Re-infection with Helicobacter pylori after eradication has been estimated to occur in none to14% of patients.
Most so-called 're-infections' occur within the first year following 'eradication' and many may actually be due to recrudescence of a temporarily suppressed infection.
Dr Cameron and colleagues from England studied the true re-infection rate after eradication therapy.
The research team excluded the first year's data, thereby minimizing the possible confounding effect of recrudescence.
The team evaluated 1162 patients for H pylori infection following eradication therapy between 1987 and 2004.
|Re-infection occurred in 13 out of 1162 cases|
|Alimentary Pharmacology & Therapeutics|
Testing was carried out by urea breath test and gastric biopsy.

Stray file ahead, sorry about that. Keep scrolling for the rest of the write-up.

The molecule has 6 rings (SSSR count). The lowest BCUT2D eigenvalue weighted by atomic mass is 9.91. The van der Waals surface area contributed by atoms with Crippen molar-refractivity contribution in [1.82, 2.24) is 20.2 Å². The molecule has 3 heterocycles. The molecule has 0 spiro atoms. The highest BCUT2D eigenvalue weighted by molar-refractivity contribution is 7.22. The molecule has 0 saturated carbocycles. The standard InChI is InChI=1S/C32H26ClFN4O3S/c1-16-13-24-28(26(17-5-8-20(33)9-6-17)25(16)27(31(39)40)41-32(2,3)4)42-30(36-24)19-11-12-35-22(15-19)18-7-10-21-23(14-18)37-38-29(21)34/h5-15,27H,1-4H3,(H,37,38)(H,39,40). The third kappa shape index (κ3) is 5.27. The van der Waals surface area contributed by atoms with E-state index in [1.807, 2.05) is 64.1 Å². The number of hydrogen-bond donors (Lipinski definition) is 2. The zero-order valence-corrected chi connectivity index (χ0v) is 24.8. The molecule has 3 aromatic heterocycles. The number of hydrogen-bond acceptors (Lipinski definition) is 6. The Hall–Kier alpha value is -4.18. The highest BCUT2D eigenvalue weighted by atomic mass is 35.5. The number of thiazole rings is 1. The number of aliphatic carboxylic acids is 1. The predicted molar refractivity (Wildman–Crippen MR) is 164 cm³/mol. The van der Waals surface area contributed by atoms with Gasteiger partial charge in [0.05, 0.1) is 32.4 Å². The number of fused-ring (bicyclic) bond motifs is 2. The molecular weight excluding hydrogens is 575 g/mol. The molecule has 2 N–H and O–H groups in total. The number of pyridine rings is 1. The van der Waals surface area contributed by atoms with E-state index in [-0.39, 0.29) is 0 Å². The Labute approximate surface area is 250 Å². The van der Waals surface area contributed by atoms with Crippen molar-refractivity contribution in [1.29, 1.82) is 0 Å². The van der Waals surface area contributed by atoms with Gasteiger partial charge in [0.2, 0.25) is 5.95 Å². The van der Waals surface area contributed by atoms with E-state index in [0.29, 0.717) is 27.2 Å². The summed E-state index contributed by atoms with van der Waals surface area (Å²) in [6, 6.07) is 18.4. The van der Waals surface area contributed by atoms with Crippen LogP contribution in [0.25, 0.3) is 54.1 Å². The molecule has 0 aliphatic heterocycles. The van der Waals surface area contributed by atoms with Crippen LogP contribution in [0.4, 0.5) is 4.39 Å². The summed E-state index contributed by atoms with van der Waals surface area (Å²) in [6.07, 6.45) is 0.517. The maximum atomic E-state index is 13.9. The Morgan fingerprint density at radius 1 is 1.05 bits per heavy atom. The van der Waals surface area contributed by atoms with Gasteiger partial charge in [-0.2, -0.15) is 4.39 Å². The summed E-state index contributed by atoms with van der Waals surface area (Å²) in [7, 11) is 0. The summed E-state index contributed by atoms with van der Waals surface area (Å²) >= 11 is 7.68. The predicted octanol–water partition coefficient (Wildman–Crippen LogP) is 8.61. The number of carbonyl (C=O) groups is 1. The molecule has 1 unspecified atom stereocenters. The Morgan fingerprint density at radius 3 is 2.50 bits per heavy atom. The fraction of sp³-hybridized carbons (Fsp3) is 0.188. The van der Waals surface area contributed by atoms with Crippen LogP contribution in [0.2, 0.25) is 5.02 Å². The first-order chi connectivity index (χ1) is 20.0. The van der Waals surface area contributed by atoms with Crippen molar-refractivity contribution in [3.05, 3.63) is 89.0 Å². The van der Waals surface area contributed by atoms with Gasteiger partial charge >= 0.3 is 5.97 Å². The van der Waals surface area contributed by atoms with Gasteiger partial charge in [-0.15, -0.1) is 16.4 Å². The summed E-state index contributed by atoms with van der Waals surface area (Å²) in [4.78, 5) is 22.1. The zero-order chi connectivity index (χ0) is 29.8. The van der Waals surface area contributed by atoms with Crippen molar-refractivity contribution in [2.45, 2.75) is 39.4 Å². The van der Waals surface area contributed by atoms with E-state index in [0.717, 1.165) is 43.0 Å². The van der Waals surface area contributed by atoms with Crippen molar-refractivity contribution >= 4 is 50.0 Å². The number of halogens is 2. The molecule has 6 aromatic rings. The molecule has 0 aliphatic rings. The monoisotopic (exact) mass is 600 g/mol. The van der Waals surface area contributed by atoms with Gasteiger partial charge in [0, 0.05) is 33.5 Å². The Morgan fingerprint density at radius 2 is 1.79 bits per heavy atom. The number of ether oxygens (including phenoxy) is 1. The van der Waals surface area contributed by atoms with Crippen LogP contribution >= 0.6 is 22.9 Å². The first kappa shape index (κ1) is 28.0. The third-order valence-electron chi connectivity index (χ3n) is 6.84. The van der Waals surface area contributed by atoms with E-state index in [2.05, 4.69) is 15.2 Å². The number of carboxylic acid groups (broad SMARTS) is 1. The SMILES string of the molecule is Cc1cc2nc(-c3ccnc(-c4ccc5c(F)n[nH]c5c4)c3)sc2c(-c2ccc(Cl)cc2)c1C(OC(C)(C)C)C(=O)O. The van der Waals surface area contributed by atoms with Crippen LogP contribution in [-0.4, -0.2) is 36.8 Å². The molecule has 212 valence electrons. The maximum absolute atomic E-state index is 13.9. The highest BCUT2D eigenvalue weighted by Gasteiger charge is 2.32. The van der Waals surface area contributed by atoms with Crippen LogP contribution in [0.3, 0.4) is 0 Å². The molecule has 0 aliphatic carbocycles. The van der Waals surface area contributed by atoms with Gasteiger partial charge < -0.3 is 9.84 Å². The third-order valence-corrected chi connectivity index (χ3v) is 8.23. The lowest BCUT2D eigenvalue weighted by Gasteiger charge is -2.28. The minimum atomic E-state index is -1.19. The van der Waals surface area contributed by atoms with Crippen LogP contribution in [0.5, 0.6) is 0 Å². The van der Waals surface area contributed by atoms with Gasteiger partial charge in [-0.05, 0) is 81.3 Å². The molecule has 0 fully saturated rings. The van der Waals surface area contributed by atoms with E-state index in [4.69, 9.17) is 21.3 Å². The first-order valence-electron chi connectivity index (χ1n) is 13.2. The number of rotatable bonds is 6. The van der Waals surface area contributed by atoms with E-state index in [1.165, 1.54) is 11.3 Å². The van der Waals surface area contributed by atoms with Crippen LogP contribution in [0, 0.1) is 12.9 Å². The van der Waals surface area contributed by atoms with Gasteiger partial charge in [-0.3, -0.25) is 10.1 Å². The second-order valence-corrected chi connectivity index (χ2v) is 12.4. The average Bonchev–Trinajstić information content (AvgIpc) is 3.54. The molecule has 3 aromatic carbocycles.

Patients were included if they were found to be negative for H pylori infection by testing at least 1 year following eradication.
The patients also underwent at least 1 further test for H pylori.
The median post-eradication follow-up was 3 years, and included 4668 tests.
The research team analyzed 3319 years of follow-up.
The team found that 13 cases of re-infection occurred, a re-infection rate of less than 1% per year.
Dr Cameron's team commented, “This large study of H pylori re-infection avoided cases of recrudescence by excluding the first post-eradication year.”
“True re-infection is probably less common than previously thought.”